The Pharisees asked John the Baptist, "Are you the prophet?" He said, "No, I am not" (John 1:21). The Pharisees were expecting the prophet referred to in Deuteronomy 18:18, but John said he was not that prophet. So to which prophet does Deuteronomy refer?
Judaic and Christian interpretations of this will differ.
Peter explained that the prophet to whom Moses referred was Christ, for whom Moses was himself an Old Testament type:
And he shall send Jesus Christ, which before was preached unto you: Whom the heaven must receive until the times of restitution of all things, which God hath spoken by the mouth of all his holy prophets since the world began. For Moses truly said unto the fathers, A prophet shall the Lord your God raise up unto you of your brethren, like unto me; him shall ye hear in all things whatsoever he shall say unto you.
(See also Acts 7:2ff)
"The evangelistic, or instructive, or prophetic ministry of the Lord Jesus Christ," writes one Orthodox Christian commentator, "was expressed in the fact that He proclaimed to men, in all the fullness and clarity available to them, the will of the heavenly Father, for the salvation of the world."* I have manifested Thy name unto men (John 17:6); I have declared unto them Thy name (John 17:26).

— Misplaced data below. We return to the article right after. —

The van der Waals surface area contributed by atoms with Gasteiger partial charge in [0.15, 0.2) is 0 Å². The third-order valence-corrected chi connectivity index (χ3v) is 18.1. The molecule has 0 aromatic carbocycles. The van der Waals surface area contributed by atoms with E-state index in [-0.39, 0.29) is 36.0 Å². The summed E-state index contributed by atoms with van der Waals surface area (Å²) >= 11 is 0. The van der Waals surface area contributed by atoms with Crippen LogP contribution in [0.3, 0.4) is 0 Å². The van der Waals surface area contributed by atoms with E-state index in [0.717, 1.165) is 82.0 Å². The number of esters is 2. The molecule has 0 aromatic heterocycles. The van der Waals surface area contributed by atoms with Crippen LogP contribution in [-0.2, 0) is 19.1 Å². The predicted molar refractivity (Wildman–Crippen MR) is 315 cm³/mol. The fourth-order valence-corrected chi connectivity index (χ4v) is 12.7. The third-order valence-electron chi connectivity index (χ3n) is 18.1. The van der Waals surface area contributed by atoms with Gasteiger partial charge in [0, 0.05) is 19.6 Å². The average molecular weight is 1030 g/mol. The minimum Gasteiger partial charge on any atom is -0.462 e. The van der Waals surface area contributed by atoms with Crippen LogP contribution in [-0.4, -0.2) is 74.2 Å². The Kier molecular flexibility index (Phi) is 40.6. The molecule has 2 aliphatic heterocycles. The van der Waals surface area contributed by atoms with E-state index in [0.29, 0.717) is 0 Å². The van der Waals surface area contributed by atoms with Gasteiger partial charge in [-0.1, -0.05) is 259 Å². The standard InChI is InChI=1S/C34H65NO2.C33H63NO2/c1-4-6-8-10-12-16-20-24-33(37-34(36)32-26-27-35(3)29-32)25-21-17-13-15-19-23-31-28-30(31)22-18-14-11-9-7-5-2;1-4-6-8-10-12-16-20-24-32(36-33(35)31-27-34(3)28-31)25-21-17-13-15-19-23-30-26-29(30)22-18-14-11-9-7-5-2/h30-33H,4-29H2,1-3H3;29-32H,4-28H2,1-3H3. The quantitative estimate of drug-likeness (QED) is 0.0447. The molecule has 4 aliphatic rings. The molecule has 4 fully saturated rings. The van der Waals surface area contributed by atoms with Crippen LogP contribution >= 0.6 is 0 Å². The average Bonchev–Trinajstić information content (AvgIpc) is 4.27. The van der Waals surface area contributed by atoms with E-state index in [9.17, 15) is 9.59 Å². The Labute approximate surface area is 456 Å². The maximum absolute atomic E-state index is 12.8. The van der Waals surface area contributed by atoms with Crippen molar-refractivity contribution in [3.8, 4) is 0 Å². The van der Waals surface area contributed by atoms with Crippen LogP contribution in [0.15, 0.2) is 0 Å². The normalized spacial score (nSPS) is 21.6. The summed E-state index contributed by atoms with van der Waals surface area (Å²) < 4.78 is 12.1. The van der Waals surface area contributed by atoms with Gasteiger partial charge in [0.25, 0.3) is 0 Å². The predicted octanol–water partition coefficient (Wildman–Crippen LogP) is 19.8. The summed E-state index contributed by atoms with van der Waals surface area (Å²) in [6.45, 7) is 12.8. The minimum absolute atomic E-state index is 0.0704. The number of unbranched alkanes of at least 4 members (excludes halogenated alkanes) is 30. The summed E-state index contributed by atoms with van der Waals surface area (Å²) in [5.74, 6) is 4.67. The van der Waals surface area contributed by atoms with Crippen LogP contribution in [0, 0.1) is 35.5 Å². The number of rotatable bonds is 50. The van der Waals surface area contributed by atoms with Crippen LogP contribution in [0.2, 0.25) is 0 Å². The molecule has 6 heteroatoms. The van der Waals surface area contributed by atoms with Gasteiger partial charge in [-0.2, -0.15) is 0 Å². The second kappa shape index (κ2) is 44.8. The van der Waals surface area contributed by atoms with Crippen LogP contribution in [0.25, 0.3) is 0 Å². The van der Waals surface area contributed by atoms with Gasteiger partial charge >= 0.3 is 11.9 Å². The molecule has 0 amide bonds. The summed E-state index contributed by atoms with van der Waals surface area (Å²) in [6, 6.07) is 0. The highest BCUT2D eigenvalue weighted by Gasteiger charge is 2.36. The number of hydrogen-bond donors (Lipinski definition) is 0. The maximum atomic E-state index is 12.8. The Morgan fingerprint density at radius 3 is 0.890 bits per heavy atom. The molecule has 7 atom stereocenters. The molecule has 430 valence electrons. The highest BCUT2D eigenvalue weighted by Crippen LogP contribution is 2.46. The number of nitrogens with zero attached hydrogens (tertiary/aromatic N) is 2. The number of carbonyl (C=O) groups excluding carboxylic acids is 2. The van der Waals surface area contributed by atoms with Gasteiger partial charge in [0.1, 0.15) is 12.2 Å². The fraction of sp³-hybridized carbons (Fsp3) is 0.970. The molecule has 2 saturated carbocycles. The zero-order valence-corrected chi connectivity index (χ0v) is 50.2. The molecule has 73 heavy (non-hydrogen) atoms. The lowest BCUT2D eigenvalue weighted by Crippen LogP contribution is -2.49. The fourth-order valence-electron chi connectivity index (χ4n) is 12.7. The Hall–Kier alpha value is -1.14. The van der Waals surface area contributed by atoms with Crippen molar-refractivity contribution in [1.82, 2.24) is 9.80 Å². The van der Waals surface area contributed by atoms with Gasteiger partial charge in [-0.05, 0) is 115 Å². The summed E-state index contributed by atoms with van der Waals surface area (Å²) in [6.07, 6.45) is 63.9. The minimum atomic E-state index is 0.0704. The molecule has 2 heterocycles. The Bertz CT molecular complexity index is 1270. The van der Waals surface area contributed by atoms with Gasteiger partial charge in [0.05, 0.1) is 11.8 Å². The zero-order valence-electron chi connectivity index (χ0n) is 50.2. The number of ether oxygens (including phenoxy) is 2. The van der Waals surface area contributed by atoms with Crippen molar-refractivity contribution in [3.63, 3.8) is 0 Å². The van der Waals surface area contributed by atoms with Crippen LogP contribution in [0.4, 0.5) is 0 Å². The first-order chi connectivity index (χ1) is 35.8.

The Judaic interpretation, as one might expect, is markedly different, and seems to infer that Moses is really saying that multiple prophets will appear. A prophet, according to this interpretation, simply refers to the first prophet that will appear after Moses. One explanation, from The Oxford Jewish Study Bible (2nd ed.) reads:
The continuity of prophecy is assured by means of divine election. Other offices achieve their continuity by means of professional training and appointment (as with the judges of 16.18– 20; 17.2– 13), or dynastically (the king of 17.14– 20), or by tribal membership (the Levitical priesthood of vv. 1– 8). That God alone appoints the prophet makes the prophet independent of all institutions and able to challenge them. Yet the laws in vv. 20– 22, which emphasize various cases in which the prophets are to be executed, also curb the power of prophets, especially their ability to undo the contents of Deut.’s laws. A prophet, while grammatically singular, is likely distributive in its meaning: “I will repeatedly raise up for you a prophet.” More than one prophet is clearly intended.
This sentiment is also expressed in Rashi's medieval commentary (11th c.):
[A prophet] from among you, from your brothers, like me: This means: Just as I am among you, from your brothers, so will He set up for you [another prophet] in my stead, and so on, from prophet to prophet.
* M. Pomazanski, Orthodox Dogmatic Theology (3rd ed.), pp. 217-218